How do we understand our social environment? If you're like me, when you think about people you know, you probably think in terms of groups: immediate family, friends from high school, colleagues. Each group contains people who tend to show up together. If I try to remember, for instance, who attended my wedding, I first think of these groups. This type of organization makes sense in terms of something psychologists call "chunking." This is the idea that people tend to recall complex information by breaking it into logical parts. This is why you can more easily remember the letters of a long password if it consists of familiar words.
When I started collaborating with Jessica Flack and David Krakauer, then at the Santa Fe Institute, we wondered if similar ideas would be useful in the context of a social environment for which we had lots of detailed data: the outbreaks of conflict in a society of macaque monkeys. The fighting behavior of these 47 primates indicates that they have knowledge of an established social hierarchy and that they are able to make strategic decisions based on this knowledge. Given this, we wondered: If a monkey is trying to anticipate common patterns of conflict, would it make sense to memorize the groups who commonly appeared together? And would such a strategy work as well as, say, remembering how often every pair of individuals were simultaneously aggressive?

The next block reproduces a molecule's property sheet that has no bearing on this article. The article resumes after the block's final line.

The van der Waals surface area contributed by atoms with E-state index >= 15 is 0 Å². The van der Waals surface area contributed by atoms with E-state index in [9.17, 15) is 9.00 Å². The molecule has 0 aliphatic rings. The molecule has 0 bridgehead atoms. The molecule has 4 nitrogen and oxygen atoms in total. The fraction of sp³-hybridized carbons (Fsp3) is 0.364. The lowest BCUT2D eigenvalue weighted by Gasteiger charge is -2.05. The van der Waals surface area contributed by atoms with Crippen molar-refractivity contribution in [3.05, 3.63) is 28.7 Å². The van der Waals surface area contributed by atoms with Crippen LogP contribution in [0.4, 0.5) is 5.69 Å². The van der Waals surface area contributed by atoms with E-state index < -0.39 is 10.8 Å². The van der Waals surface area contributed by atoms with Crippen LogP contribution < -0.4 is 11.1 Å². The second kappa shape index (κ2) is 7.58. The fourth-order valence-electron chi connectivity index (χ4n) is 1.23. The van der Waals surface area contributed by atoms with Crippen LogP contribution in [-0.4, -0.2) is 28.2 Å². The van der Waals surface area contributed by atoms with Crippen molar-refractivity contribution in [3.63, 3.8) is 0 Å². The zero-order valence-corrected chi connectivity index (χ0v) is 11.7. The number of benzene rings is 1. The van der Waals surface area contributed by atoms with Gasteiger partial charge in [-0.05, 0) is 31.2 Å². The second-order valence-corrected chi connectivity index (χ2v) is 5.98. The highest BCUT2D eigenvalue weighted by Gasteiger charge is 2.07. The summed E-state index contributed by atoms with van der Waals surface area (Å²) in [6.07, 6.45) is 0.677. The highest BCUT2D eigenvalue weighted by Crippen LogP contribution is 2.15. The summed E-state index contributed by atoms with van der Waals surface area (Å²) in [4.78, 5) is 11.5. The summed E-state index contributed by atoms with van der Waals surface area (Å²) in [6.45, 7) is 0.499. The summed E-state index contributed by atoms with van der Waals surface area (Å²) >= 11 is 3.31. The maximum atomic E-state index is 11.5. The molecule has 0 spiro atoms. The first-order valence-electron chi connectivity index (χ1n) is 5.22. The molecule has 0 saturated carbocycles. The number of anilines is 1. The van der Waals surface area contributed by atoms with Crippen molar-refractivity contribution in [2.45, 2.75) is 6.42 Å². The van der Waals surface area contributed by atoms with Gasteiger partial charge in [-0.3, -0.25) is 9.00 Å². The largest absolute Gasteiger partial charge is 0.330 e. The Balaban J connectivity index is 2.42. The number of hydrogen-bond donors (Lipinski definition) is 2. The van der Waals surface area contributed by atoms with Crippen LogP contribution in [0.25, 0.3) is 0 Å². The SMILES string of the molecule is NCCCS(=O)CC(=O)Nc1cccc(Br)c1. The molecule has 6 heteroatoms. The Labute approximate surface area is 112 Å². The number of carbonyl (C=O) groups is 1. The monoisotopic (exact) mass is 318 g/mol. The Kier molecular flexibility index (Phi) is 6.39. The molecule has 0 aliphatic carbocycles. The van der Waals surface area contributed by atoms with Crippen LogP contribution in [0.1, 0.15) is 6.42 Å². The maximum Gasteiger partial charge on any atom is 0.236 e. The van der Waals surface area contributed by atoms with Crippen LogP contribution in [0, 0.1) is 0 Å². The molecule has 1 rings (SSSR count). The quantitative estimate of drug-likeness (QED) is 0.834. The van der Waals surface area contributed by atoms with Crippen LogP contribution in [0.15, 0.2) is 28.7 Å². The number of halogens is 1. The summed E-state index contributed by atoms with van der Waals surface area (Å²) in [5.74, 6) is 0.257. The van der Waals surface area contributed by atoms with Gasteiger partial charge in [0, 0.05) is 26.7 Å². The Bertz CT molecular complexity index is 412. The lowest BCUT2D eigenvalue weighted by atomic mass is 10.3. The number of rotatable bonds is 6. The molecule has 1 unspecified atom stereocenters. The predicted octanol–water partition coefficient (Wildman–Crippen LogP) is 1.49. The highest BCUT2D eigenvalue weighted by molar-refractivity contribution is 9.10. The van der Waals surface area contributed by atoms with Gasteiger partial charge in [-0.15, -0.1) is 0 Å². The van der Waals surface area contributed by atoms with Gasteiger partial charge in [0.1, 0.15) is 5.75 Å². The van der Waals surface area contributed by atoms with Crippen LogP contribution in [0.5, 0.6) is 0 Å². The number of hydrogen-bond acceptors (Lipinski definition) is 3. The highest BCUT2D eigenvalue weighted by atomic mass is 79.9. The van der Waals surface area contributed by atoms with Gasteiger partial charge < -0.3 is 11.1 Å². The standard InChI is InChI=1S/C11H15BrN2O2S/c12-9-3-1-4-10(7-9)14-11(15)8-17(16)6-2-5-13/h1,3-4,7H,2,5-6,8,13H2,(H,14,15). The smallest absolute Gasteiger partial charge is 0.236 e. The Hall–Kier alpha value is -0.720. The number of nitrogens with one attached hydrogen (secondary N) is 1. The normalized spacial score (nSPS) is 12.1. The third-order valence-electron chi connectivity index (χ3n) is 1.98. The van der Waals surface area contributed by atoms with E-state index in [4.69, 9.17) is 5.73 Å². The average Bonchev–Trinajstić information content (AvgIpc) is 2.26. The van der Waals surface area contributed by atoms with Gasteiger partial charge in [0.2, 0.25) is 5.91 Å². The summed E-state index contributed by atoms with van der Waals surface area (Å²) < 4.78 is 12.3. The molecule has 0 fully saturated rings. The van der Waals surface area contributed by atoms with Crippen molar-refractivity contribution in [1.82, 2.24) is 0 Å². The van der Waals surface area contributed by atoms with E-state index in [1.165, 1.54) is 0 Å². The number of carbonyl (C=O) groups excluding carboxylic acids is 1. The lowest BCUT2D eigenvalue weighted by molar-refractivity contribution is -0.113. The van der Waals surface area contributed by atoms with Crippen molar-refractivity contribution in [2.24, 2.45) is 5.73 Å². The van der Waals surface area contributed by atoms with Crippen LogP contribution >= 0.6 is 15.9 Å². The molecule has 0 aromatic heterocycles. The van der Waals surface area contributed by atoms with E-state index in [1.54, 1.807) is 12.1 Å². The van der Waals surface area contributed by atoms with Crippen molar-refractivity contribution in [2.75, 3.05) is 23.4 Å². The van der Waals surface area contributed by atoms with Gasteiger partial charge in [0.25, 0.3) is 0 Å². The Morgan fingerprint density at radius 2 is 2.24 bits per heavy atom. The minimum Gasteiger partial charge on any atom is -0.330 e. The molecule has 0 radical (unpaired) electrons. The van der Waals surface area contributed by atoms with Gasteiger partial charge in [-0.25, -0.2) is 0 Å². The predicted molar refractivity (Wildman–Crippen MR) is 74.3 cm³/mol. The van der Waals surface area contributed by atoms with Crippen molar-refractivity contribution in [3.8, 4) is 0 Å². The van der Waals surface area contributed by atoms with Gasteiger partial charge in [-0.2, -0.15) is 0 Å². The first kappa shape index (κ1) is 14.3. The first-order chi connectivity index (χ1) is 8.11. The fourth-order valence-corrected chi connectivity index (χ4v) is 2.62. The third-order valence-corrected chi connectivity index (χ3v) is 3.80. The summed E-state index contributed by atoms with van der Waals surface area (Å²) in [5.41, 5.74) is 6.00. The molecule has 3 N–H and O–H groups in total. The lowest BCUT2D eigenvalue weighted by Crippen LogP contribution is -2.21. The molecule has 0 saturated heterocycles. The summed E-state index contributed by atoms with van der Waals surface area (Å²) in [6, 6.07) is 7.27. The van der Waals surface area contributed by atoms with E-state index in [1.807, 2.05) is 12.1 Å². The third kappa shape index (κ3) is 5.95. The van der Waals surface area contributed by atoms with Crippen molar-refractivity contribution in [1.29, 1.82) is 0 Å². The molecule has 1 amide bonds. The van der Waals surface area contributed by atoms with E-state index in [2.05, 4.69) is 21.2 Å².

In answering these questions, we were inspired by the study of sparse coding in neuroscience. Like thinking in terms of groups at a wedding, it turns out that common visual scenes can be described more efficiently in terms of larger shapes and lines than by describing them pixel by pixel. Neuroscientists have discovered that neurons in the brain represent what you see in terms of this kind of sparse code. As you read this sentence, your visual cortex is responding to the lines that make up the text as one of the first steps in the process that allows you to recognize each word. Applying the same logic to the conflict data set, we used a machine learning algorithm to discover the groups of macaques that could most succinctly represent the fights that occurred.
We found that this was a good way of representing the patterns of conflict, and that remembering just the groups found by sparse coding could be used to make predictions about who was likely to show up in a given fight; the performace was as good as the alternate approach of remembering the relationships of every pair of invidiauals. The sparse groups were related to known categories, such as kin groups, and their size told us that most relevant social structure happened on a scale of around 2 or 3 individuals.
Finally, in terms of information theory, these representations are a form of compression. Instead of having to remember every possible pattern of conflict, an individual can remember just the sparse groups and still make accurate predictions. In fact, we can estimate how much information an individual would have to remember. By measuring the effects of varying the degree of compression, we estimate that a monkey would have to remember about 1000 bits of social information to make optimal predictions about future fights.